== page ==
Loggerhead Sea Turtle

Caretta caretta

50 years or more
Loggerhead sea turtles are all over the place! You can find them worldwide in tropical and subtropical oceans (pretty much anywhere except the coldest ocean)
Loggerhead sea turtles are found swimming in coastal waters and sometimes venture in the open ocean
Loggerhead sea turtles eat mollusks and crustaceans using their powerful jaws. Loggerhead sea turtles also eat soft things like jellyfish and seaweed.

In this article

    In this article

      Loggerhead sea turtles are the most widespread sea turtle species in the world, and the most abundant of all sea turtle species in the United States. You can recognize them by their reddish-brown carapace (upper shell), yellow underbelly and their strong jaws that they use to crunch through the hard shells of crustaceans and mollusks. The mouth of the loggerhead sea turtle is actually where they get their name! Some people think their massive head is as big and sturdy as a log.

      Loggerhead sea turtles are a long-lived species and don’t reach sexual maturity until they’re 35 years old. When they’re old enough, loggerhead sea turtles will mate in coastal regions about every two or three years, and then make a massive migration to lay their eggs. Loggerhead sea turtles make their way back to the exact beach where they were born, also known as our “natal” beach. Loggerhead sea turtles climb onto the beach at night to lay four clutches of over 100 eggs each, and then head back to the ocean. Their eggs are vulnerable to predators and environmental factors. For example, the sex of their offspring is actually dependent on temperature! Warmer conditions will result in mostly female hatchlings, and cooler conditions will lead to more males.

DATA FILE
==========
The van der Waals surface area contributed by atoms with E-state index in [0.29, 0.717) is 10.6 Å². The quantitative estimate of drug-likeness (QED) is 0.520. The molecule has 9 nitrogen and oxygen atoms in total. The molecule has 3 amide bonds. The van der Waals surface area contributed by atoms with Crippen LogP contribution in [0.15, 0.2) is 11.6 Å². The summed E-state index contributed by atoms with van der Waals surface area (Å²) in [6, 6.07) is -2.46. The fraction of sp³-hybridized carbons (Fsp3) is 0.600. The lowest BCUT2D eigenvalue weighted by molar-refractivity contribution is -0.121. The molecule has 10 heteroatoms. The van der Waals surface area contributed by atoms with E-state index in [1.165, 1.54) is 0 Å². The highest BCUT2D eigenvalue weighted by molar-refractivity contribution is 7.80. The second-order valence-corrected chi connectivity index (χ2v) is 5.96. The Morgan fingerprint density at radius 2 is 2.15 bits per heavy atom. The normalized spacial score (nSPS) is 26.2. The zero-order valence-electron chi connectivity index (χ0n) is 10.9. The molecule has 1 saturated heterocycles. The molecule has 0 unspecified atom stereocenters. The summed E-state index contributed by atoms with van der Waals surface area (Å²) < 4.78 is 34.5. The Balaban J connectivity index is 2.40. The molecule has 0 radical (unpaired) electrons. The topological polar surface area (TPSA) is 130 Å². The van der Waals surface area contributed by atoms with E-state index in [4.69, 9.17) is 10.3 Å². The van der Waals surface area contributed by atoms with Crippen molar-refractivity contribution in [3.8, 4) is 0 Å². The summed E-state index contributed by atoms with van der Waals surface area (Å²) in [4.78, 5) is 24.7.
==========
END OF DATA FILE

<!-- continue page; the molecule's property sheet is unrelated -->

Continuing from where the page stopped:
Loggerhead sea turtles are one of seven sea turtle species, including the leatherback, olive ridley, hawksbill, flatback, green and Kemp’s ridley.

      Loggerhead sea turtles are world travelers, and make long migrations during breeding season to return to the beach where they hatched as a baby to lay their own eggs. Unfortunately, loggerhead sea turtles encounter a lot of trash and other dangers on their journey. Loggerhead sea turtles can get caught by fishermen, particularly shrimp trawlers, as bycatch or get entangled in abandoned fishing gear. This makes it hard or even impossible for loggerhead sea turtles to swim and can be fatal. Plastics are a huge problem too, especially for young turtles. For baby sea turtles, just half a gram—one one-thousandth of a pound—of ingested plastic can kill them. Loggerhead sea turtles can easily confuse plastic bags for one of their favorite foods—jellyfish. For their best chance at survival, humans need to work to keep plastics off their beaches and from entering the ocean.

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